Anavos and Floria

The main road from Paleochora to Chania, after climbing steeply out of Kantanos, and before reaching Floria, passes through an area known as Anavos.  There was once a sign here, but during the road improvements years ago it was damaged and now lies in the undergrowth, both shameful and disrespectful to the events which happened here nearly eighty years ago, and I hope it will be re-instated.

A linear walk of around three hours, and less than 10 km, passes through Anavos, visits the isolated churches of Agia Anna and Agioi Pateres, and two small villages of Pano Floria and Damouliana, to end in Floria.  Start from the turning to Spina, 23km from Paleochora on the main Chania road (bus or parking area.)  Walk on 250m to a roadside memorial, commemorating a battle during the German occupation of Crete.   The inscription reads :  “Here at Anavos on August 4th 1944, Greek men of the regular and reserve army attacked the Germans, causing them severe losses.”   Wreaths are laid, and a short ceremony held annually on the anniversary.

Another ceremony is held near here every August, to commemorate an incident during the Civil War, which follow’d hard upon the end of the Nazi occupation, and had been simmering for several years.  The Battle of Apopigadi (an area east of Spina) took place on 1st August 1947, between the DSE (the armed wing of the KKE Communist Party) and members of the M.A.Y. (Units for the Defence of the Countryside, part of the Government’s National Defence Corps.)  Fatalities on both sides, with fighting between, and often within families.  A sad fact is that more Cretan men were killed during the Civil War, than lost their lives during the German occupation.  *

From the memorial, take the old road for a few metres, then go left, through a (usually tied) gate, and walk up to Agia Anna.  Why a small church in such an isolated place ? One possible explanation is that if a church is built, later consecrated, and a service held every year, the landowners pay less taxes.

Agia Anna

Return to the ‘old’ road ;  widening and straightening took place around twenty years ago, with inevitably some loss of land, here vineyards.  Pass an identical memorial plaque, and walk 150m up to a marble cross, marking an incident at the time of the Battle of Crete and the encounter in Kantanos Gorge, both in May 1941.  

The track heading east from here, currently bordered with heather and colourful wild strawberry (arbutus) berries, is a worthwhile diversion.  Within minutes the scenery is as wild as anywhere in Western Crete, the perfect environment for resistance fighters ; the village of Palea Roumata, a base and refuge for Cretan ‘pallikari’ and partisans for centuries, is just 5km away by little-known paths and tracks, now overgrown.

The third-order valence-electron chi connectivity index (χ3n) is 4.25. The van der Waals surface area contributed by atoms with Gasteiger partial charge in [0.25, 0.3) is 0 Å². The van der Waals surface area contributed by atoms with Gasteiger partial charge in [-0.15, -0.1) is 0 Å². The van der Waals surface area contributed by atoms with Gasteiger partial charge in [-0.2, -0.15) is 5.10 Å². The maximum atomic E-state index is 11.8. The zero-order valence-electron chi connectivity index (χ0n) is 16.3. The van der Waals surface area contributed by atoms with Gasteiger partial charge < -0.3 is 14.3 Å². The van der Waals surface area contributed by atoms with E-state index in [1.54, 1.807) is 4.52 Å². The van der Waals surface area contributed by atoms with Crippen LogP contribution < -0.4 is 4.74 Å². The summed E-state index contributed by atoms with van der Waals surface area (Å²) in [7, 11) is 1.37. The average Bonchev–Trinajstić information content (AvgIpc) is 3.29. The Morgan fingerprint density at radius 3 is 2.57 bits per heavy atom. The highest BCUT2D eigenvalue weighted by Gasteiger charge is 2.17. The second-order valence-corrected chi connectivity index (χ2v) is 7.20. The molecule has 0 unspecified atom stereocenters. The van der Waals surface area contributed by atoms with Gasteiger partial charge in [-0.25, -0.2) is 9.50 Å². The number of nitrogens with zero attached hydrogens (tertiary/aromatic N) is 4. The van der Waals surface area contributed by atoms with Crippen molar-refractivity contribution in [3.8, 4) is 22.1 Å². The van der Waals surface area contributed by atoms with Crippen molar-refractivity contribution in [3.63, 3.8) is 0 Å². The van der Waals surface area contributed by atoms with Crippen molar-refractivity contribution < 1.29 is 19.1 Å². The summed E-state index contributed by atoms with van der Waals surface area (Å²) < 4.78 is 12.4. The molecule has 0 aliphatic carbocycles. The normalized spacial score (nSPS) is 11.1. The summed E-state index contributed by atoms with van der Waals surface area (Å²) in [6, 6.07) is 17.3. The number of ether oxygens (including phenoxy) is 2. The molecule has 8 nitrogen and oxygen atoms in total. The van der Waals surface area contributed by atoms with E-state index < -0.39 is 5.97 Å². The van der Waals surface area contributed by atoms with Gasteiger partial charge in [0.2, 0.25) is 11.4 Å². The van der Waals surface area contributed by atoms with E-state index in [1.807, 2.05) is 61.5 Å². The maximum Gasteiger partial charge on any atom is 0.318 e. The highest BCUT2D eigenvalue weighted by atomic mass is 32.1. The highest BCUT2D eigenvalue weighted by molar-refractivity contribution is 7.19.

After some 15 minutes, there’s a gate across the track, firmly closed and padlocked, with a sign indicating “No Hunting.”  I’d love to explore further, but clearly walkers are not welcome, so return to the main road.

Now comes a kilometre of road walking, but all downhill and with usually little traffic.  Pass the sign for Floria, and at one for Pano Floria and Agioi Pateres, turn right.  After 200m leave the surfaced road down right, passing (always chained) dogs. 

Floria sign

After 400m along the winding path, fork left, below pine trees, and climb up into Pano (Upper) Floria, where there is still a small residential population.  Pass between several flower-filled houses to reach a road, then turn left and almost immediately right on a track below chestnut trees, down to the valley. 

Cross this to reach the church of the Holy Fathers (Agioi Pateres), and the cemetery for both Pano Floria and Damouliana.  It’s an ancient building, probably Byzantine, and if not open, the key is easily located.

Holy Fathers church

Continuing above the church, the road forks.  Right climbs into Damouliana, where there’s little of interest, and the road beyond soon gives out into olive groves ;  left leads easily down into the “Martyred Village of Floria.”  As the impressive memorial in the platea commemorates …., Floria suffered tragically both in 1941 and in 1944, the latter when, leaving the island in August 1944, German soldiers murdered men and boys from here and notably at Malathiros and Kakopetros.

Floria memorial

A less prominent plaque lists twelve German/Austrian soldiers killed, with two missing, and a plea (in both Greek and German) that “future generations will know no more of wars, only peace”, and that “Floria will be a place of remembrance and reconciliation.”  We can but hope ….

German memorial

There are two cafes in Floria, one in the platea, the other a short distance towards Kantanos.

Hopefully one at least will be open as you wait for a ‘bus back to Paleochora, or contemplate walking the 2.5 km back to where you left your car.

 *  ‘The Eagles of Crete’  –  Colin Janes  (Amazon)  details the events of the Civil War in Crete.

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